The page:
• DN T cells;
  • Immune suppression;
  • Inducible Treg;
  • Tolerance;
  • Treg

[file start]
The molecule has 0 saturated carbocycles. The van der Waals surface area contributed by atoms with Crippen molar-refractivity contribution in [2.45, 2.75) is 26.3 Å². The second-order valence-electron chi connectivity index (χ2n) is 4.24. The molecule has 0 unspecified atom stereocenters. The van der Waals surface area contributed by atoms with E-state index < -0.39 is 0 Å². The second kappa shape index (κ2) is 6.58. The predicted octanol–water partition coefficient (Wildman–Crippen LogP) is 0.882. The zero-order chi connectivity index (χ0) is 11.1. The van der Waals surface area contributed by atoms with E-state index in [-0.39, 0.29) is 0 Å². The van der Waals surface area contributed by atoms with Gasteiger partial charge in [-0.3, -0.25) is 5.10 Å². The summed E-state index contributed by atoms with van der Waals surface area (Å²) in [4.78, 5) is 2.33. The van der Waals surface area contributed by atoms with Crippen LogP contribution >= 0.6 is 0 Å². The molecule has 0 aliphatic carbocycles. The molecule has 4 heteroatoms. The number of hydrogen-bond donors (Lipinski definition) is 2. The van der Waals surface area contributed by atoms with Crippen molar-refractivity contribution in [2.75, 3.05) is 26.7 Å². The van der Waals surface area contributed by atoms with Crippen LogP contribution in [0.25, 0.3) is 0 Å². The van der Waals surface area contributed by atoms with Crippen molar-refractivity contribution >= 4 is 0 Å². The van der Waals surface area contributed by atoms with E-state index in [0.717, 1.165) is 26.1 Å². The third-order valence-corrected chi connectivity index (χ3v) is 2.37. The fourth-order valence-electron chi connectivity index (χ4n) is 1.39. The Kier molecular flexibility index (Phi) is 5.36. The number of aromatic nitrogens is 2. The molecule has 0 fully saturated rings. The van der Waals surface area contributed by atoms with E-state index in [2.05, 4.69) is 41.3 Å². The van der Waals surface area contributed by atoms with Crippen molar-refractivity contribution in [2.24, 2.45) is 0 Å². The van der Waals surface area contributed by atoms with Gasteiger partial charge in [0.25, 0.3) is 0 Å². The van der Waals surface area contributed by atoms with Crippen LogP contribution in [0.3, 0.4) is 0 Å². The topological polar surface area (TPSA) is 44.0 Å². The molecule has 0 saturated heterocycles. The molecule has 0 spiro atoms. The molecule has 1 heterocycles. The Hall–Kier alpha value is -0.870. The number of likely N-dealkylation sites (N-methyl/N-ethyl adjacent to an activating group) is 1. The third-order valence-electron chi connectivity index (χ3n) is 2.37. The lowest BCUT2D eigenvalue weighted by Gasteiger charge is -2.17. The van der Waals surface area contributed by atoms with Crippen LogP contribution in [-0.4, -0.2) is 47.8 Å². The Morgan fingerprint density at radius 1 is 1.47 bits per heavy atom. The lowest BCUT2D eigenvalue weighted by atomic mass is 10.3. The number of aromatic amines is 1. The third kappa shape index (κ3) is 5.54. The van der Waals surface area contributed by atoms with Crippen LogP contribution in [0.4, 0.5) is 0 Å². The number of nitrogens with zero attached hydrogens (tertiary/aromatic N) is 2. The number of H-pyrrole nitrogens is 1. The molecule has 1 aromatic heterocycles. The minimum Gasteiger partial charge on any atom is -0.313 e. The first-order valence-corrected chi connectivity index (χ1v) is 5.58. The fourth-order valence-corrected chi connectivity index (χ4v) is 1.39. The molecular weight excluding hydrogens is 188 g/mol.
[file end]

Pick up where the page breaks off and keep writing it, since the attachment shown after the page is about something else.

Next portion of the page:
Regulatory T cells (Tregs) play an important role in the maintenance of immune tolerance to self-antigens and are involved in modulating immune responses in autoimmunity, transplant rejection, and tumor immunity. Recently, a novel subset of TCR-αβ+ CD4CD8 (double negative, DN) T cells has been described to specifically suppress T-cell responses in mice. Here, we demonstrate that human DN T cells are highly potent suppressors of both CD4+ and CD8+ T-cell responses. In contrast to naturally occurring CD4+CD25+ Tregs, DN T cells have to be activated by antigen-presenting cells (APCs) to induce their regulatory potential. The suppressive activity of DN T cells is neither mediated indirectly by modulation of APCs nor by competition for T-cell growth factors. Furthermore, DN T-cell-mediated suppression toward responder T cells is TCR dependent and requires novel protein synthesis. In contrast to murine DN T cells, which eliminate effector T cells via Fas/FasL or perforin/granzyme, human DN T cells suppress proliferation of responder T cells by cell contact-dependent mechanisms. Taken together, our data indicate that human DN T cells exert strong immunosuppressive effects on both CD4+ and CD8+ T cells and may serve as a new therapeutic approach to treat autoimmunity and transplant rejection.